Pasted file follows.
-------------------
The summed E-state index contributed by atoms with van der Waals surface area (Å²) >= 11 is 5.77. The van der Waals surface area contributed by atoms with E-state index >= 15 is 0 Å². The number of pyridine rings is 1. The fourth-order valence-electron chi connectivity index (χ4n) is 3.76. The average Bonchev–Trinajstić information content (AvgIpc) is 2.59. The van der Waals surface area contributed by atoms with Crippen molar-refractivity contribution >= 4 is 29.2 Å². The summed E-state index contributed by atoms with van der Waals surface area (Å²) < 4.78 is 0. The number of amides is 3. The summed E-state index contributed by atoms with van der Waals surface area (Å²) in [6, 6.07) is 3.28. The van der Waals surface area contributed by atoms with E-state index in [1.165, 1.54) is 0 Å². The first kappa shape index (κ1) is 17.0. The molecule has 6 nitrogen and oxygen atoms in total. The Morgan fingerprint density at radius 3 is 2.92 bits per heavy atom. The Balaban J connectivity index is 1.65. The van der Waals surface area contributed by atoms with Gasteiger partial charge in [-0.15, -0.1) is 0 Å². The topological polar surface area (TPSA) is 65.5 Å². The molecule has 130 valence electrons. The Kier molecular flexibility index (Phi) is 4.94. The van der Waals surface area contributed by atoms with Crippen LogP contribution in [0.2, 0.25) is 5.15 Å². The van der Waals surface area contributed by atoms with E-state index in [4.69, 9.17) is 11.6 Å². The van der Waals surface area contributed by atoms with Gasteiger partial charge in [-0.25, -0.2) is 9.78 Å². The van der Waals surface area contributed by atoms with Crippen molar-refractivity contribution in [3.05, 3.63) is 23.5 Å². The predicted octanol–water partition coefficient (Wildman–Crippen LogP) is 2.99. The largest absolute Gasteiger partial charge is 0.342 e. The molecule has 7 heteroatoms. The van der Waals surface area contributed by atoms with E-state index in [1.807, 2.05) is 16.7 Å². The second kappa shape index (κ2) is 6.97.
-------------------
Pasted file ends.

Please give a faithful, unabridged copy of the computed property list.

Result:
The summed E-state index contributed by atoms with van der Waals surface area (Å²) >= 11 is 5.77. The van der Waals surface area contributed by atoms with E-state index >= 15 is 0 Å². The number of pyridine rings is 1. The fourth-order valence-electron chi connectivity index (χ4n) is 3.76. The average Bonchev–Trinajstić information content (AvgIpc) is 2.59. The van der Waals surface area contributed by atoms with Crippen molar-refractivity contribution >= 4 is 29.2 Å². The summed E-state index contributed by atoms with van der Waals surface area (Å²) < 4.78 is 0. The number of amides is 3. The summed E-state index contributed by atoms with van der Waals surface area (Å²) in [6, 6.07) is 3.28. The van der Waals surface area contributed by atoms with E-state index in [1.165, 1.54) is 0 Å². The first kappa shape index (κ1) is 17.0. The molecule has 6 nitrogen and oxygen atoms in total. The Morgan fingerprint density at radius 3 is 2.92 bits per heavy atom. The Balaban J connectivity index is 1.65. The van der Waals surface area contributed by atoms with Gasteiger partial charge in [-0.15, -0.1) is 0 Å². The topological polar surface area (TPSA) is 65.5 Å². The molecule has 130 valence electrons. The Kier molecular flexibility index (Phi) is 4.94. The van der Waals surface area contributed by atoms with Crippen LogP contribution in [0.2, 0.25) is 5.15 Å². The van der Waals surface area contributed by atoms with E-state index in [4.69, 9.17) is 11.6 Å². The van der Waals surface area contributed by atoms with Gasteiger partial charge in [-0.25, -0.2) is 9.78 Å². The van der Waals surface area contributed by atoms with Crippen molar-refractivity contribution in [3.05, 3.63) is 23.5 Å². The predicted octanol–water partition coefficient (Wildman–Crippen LogP) is 2.99. The largest absolute Gasteiger partial charge is 0.342 e. The molecule has 7 heteroatoms. The van der Waals surface area contributed by atoms with E-state index in [1.807, 2.05) is 16.7 Å². The second kappa shape index (κ2) is 6.97.